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I was wondering if the compiler (ECJ, javac, or you can name your favourite compiler) optimizes anonymous classes which do not add or override methods of it's base class.

For example, for code that looks like this:

Snippet A:

Human h = new Human("John", 30);
h.setX(12.5);
h.setY(15.3);
//..
Eat(h);

I'd always prefer the syntax:

Snippet B:

Eat(new Human("John", 30){
    {
        setX(12.5);
        setY(15.3);
        //..
    }
});

However I understand that unlike the WITH keyword we have in vb.net, this is not just syntax sugar. What we are telling the compiler to do is to create an anonymous subclass of Human whose constructor consists of the code within the bracers (which is also why we can't use this syntax-sugar for final classes).

The problem now is that I use this syntax-sugar all the time (like for example overriding onclick in UI listeners etc), it's like one of my coding style/habits.

Hence the question:

  1. Does the compiler optimizes this kind of syntax? (i.e. it realised that no anonymous classes needs to be generated, and the performance of Snippet B would be the same as Snippet A)

  2. If the answer to (1) is "no", I was wondering is it (the more-than-expected abundance of anonymous classes due to this coding style) a noticeable impact such that it is highly recommended that for future projects (coding applications for the average mobile device) we should always adhere to the style in Snippet A ?

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I don't have any insight into how the compiler will handle it unfortunately. But you could write yourself a loop that does it both ways lots of times and take measurements to see the performance implications of both. – FoamyGuy Nov 4 '11 at 15:28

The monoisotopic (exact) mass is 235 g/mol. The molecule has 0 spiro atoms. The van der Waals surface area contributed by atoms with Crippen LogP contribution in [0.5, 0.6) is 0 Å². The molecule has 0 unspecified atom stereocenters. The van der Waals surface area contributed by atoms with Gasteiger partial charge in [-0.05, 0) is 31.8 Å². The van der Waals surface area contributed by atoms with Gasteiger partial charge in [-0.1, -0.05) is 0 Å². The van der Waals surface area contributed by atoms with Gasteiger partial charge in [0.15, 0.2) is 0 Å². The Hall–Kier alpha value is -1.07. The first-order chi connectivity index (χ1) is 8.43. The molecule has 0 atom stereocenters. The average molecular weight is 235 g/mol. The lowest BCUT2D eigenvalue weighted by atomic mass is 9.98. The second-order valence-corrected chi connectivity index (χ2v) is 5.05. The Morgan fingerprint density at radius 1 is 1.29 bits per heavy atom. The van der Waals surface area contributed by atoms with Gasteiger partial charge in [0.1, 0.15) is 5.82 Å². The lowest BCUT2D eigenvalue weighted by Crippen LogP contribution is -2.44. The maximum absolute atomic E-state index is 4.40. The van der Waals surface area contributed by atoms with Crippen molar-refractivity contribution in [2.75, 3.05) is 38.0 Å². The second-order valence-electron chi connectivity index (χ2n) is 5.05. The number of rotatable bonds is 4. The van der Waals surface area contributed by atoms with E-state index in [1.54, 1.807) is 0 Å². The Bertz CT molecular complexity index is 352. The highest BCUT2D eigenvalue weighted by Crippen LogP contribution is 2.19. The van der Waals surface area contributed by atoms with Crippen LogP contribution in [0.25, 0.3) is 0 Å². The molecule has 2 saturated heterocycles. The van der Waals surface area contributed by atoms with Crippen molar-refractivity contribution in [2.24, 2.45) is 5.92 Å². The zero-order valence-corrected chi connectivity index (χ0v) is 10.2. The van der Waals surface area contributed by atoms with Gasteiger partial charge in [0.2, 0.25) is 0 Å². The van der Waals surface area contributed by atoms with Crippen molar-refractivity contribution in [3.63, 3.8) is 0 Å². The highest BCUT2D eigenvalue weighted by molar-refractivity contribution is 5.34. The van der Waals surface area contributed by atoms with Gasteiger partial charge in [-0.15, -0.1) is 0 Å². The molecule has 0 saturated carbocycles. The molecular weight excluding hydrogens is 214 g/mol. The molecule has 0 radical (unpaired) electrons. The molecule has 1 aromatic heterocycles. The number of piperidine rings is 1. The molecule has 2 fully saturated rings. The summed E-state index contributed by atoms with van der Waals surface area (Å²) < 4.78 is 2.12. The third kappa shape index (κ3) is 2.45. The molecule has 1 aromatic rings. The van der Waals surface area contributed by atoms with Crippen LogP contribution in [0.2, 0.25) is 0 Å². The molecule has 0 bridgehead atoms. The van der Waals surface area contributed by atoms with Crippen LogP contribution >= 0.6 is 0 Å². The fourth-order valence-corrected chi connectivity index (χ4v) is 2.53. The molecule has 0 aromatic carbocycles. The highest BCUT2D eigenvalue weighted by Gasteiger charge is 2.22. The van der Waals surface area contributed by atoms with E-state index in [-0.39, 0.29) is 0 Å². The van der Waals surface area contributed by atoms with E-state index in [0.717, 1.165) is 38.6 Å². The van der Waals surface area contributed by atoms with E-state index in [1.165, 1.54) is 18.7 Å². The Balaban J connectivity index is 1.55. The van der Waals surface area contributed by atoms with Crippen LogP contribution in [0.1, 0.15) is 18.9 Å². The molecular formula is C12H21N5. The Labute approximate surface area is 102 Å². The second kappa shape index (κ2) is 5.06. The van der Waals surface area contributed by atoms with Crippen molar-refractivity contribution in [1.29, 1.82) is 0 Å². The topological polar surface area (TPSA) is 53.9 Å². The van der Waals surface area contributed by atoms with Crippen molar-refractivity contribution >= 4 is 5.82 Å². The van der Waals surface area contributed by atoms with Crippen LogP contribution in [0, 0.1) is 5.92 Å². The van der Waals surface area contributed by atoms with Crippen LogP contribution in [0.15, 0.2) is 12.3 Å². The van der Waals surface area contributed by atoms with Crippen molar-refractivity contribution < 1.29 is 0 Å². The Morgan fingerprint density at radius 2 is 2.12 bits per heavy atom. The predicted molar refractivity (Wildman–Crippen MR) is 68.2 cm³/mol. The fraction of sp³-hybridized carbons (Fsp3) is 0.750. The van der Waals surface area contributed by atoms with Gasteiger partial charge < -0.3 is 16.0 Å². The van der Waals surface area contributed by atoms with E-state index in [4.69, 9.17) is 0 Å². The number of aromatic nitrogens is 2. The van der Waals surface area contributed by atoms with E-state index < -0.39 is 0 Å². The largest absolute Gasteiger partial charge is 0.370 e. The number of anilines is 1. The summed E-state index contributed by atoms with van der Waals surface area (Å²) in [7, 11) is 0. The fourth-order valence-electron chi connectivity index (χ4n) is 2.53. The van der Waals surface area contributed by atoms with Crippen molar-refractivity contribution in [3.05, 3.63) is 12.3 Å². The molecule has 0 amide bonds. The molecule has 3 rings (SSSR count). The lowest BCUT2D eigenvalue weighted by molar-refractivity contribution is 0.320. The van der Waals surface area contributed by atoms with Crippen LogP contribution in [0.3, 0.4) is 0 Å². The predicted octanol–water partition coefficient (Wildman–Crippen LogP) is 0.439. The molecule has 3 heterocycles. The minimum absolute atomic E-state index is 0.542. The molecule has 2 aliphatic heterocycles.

@Tim Yes but the only thing is that it isn't accurate at all to do tests like this. For example, in a real application this kind of code wouldn't be run in a loop in a section of the code, but rather in bits and pieces around the whole code right from the start of the app's lifetime to the end of the app's lifetime (it's analogous to our usage of if and else statements in bits and pieces of the whole code instead of say, like in a loop) – Pacerier Nov 4 '11 at 15:34
    
Just a side-note: You're not defining an constructor, but an initializer block. These block are executed before the constructor! So you can't depend that other fields are already created using this approach – king_nak Nov 4 '11 at 15:40
    
I have struggled with that and used classes like that frequently, but lately i am settling either for setters that return this instead of void so you can chain them or a Builder pattern. With chaining you could do Eat(new Human("John", 30).setX(12.5).setY(15.3)); – Stefan Nov 4 '11 at 16:19
up vote 1 down vote accepted

Yes, it will (always) generate an anonymous class (called Human$1). You can see this by examining the class files that are output. You should have a Human.class and Human$1.class as output.

As for performance implications, there will be two classes (bigger, more work for the VM), references from one to the other (because the anonymous inner class will have a link to the outer class). This may have a effect on performance, I suppose, but only minor. You'd have to test it.

However, it's not particularly idiomatic java to do it this way. The idiomatic way would be to have another constructor.

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The compiler will create a separate binary class.

For instance if you have

class Foo{

}

class Bar{
  Foo otherFoo = new Foo(){

  }
}

In your bin/target directory you will have three classes

  • Bar.class
  • Bar$1.class
  • Foo.class

Here the anonymous subclass is Bar$1.class

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